A smartphone is a handheld personal computer with a mobile operating system and an integrated mobile broadband cellular network connection for voice, SMS, and Internet data communication; most, if not all, smartphones also support Wi-Fi.
Social bookmarking is a centralized online service which allows users to add, annotate, edit, and share bookmarks of web documents.
A social networking service (also social networking site, SNS or social media) is a web application that people use to build social networks or social relations with other people who share similar personal or career interests, activities, backgrounds or real-life connections.
A social news website is an Internet website that features user-posted stories.
The United States Social Security Administration (SSA) is an independent agency of the U.S. federal government that administers Social Security, a social insurance program consisting of retirement, disability, and survivors' benefits.
Computer software, or simply software, is a generic term that refers to a collection of data or computer instructions that tell the computer how to work, in contrast to the physical hardware from which the system is built, that actually performs the work.
Stack Exchange is a network of question-and-answer (Q&A) websites on topics in varied fields, each site covering a specific topic, where questions, answers, and users are subject to a reputation award process.
Stack Overflow is a privately held website, the flagship site of the Stack Exchange Network, created in 2008 by Jeff Atwood and Joel Spolsky.
A stock market, equity market or share market is the aggregation of buyers and sellers (a loose network of economic transactions, not a physical facility or discrete entity) of stocks (also called shares), which represent ownership claims on businesses; these may include securities listed on a public stock exchange as well as those only traded privately.
StumbleUpon was a discovery and advertisement engine (a form of web search engine) that pushed recommends of web content to its users.
The subscription business model is a business model where a customer must pay a subscription price to have access to a product or service.
A tablet computer, commonly shortened to tablet, is a portable personal computer, typically with a mobile operating system and LCD touchscreen display processing circuitry, and a rechargeable battery in a single thin, flat package.
Telecommunication is the transmission of signs, signals, messages, words, writings, images and sounds or information of any nature by wire, radio, optical or other electromagnetic systems.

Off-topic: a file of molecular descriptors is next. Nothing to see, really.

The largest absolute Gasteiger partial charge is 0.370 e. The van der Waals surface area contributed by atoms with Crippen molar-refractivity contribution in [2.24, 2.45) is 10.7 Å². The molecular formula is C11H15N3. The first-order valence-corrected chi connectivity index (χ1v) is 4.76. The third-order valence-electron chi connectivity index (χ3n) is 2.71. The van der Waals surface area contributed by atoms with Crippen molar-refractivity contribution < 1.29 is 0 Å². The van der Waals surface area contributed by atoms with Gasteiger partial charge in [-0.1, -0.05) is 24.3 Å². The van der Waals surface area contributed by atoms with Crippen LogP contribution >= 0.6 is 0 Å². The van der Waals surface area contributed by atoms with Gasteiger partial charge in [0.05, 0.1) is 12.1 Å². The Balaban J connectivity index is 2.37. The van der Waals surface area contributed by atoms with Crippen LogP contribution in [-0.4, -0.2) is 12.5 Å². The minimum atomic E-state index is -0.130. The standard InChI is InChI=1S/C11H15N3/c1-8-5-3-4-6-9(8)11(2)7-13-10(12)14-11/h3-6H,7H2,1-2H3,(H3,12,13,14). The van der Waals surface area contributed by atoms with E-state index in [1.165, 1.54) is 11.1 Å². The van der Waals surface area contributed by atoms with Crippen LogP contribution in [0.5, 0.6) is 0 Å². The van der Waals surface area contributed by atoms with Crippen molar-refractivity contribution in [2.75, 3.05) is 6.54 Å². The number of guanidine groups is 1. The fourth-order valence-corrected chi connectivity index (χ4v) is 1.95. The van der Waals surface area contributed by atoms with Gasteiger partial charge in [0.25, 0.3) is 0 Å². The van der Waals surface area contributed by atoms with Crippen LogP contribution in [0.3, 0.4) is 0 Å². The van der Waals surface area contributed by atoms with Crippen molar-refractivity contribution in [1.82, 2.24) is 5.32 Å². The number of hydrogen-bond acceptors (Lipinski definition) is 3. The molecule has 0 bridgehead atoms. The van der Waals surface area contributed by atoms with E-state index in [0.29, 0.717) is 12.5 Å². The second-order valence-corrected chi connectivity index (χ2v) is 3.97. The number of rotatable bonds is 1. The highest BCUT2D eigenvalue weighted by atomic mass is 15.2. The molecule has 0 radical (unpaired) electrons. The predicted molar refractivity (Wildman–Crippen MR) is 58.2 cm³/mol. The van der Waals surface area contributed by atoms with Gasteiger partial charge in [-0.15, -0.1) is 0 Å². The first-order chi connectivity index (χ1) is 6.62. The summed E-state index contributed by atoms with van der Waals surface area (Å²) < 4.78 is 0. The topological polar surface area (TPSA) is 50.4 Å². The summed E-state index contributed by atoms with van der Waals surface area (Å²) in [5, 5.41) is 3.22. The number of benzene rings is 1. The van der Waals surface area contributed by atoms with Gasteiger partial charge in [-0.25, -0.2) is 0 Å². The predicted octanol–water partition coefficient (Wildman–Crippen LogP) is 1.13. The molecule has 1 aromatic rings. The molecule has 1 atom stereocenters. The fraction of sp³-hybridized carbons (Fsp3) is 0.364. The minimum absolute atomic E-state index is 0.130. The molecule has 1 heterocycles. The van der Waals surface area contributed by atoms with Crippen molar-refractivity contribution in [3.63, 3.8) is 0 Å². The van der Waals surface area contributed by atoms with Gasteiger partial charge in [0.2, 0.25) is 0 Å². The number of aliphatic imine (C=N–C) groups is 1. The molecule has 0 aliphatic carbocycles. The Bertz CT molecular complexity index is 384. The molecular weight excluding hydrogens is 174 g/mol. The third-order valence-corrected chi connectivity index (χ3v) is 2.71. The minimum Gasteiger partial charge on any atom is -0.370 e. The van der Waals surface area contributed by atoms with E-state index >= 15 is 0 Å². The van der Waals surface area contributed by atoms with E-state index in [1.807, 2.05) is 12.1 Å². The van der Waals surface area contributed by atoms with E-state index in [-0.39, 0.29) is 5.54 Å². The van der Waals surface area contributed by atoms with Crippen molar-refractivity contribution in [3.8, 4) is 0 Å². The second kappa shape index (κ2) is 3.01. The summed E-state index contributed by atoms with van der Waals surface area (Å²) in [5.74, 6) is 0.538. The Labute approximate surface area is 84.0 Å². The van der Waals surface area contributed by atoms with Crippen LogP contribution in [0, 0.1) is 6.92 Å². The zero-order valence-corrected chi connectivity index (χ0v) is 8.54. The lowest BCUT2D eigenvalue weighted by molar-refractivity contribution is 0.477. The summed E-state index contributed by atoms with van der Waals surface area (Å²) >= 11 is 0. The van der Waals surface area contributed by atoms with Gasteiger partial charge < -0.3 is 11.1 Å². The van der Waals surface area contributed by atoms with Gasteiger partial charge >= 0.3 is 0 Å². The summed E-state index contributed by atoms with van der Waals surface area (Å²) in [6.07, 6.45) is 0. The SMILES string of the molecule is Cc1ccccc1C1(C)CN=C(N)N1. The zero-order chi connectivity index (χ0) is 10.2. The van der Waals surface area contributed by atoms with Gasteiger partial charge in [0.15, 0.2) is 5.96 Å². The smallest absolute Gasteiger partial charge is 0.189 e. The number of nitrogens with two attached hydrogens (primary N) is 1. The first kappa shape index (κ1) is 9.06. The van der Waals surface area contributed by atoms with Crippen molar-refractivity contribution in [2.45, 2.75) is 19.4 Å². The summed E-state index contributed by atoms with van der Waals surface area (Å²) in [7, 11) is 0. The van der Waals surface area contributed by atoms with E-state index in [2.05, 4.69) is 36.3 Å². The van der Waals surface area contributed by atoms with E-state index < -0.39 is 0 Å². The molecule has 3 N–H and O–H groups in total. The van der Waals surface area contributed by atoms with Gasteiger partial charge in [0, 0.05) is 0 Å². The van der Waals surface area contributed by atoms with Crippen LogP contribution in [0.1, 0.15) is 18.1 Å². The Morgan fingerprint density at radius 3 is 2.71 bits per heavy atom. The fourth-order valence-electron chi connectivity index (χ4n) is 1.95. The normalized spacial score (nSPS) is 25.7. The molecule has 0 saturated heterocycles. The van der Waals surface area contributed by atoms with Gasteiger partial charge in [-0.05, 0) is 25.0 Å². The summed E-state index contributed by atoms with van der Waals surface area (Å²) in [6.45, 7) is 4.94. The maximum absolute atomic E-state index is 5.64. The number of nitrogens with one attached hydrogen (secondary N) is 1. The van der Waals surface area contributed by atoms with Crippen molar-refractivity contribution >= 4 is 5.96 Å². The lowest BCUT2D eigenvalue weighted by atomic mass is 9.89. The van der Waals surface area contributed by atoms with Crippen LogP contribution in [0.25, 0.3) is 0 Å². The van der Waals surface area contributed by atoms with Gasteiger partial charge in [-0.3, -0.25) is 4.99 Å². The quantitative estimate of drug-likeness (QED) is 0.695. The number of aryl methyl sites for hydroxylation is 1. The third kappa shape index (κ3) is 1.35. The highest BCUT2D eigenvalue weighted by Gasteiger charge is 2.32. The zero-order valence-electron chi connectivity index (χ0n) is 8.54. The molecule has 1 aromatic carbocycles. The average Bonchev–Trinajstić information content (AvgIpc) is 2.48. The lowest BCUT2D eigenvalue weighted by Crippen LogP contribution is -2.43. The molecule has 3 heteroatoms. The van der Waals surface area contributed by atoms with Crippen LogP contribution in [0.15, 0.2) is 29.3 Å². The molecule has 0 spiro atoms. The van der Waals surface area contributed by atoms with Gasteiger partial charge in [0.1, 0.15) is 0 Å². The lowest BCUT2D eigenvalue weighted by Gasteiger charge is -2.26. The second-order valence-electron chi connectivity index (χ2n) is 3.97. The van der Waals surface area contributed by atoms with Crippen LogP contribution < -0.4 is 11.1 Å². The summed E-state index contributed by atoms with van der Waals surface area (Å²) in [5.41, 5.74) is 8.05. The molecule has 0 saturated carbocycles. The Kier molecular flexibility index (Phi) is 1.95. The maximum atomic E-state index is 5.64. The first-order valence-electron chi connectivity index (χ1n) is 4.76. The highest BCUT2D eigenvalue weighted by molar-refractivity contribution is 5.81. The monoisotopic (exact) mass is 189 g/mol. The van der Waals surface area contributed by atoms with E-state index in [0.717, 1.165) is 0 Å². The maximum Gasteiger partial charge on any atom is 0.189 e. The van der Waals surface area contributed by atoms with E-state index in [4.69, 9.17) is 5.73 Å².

A text editor is a type of computer program that edits plain text.
TextEdit is a simple, open source word processor and text editor, first featured in NeXT's NeXTSTEP and OpenStep.
The Beatles were an English rock band formed in Liverpool in 1960.
The Chicago Manual of Style (abbreviated in writing as CMOS or CMS, or sometimes as Chicago) is a style guide for American English published since 1906 by the University of Chicago Press.
The Hunger Site is the original click-to-donate site created in 1999 that gets sponsorship from advertisers in return for delivering users who will see their advertisements.
The Onion is an American digital media company and news satire organization that publishes articles on international, national, and local news.
The Pirate Bay (sometimes abbreviated to TPB) is an online index of digital content of entertainment media and software.
TheFreeDictionary.com is an American online dictionary and encyclopedia that gathers information from a variety of sources.
Sir Timothy John Berners-Lee (born 8 June 1955), also known as TimBL, is an English engineer and computer scientist, best known as the inventor of the World Wide Web.
In the BitTorrent file distribution system, a torrent file is a computer file that contains metadata about files and folders to be distributed, and usually also a list of the network locations of trackers, which are computers that help participants in the system find each other and form efficient distribution groups called swarms.
Toy blocks (also building bricks, building blocks, or simply blocks) are wooden, plastic, or foam pieces of various shapes (square, cylinder, arch, triangle, etc.) and colors that are used as construction toys.
In computing, a Trojan horse, or Trojan, is any malicious computer program which misleads users of its true intent.
Twitter is an online news and social networking service on which users post and interact with messages known as "tweets".
A Uniform Resource Locator (URL), colloquially termed a web address, is a reference to a web resource that specifies its location on a computer network and a mechanism for retrieving it.
Usenet is a worldwide distributed discussion system available on computers.
In computing, a user agent is software (a software agent) that is acting on behalf of a user.
A vertical search engine is distinct from a general web search engine, in that it focuses on a specific segment of online content.
VK (VKontakte; ВКонта́кте, meaning InContact) is a Russian online social media and social networking service.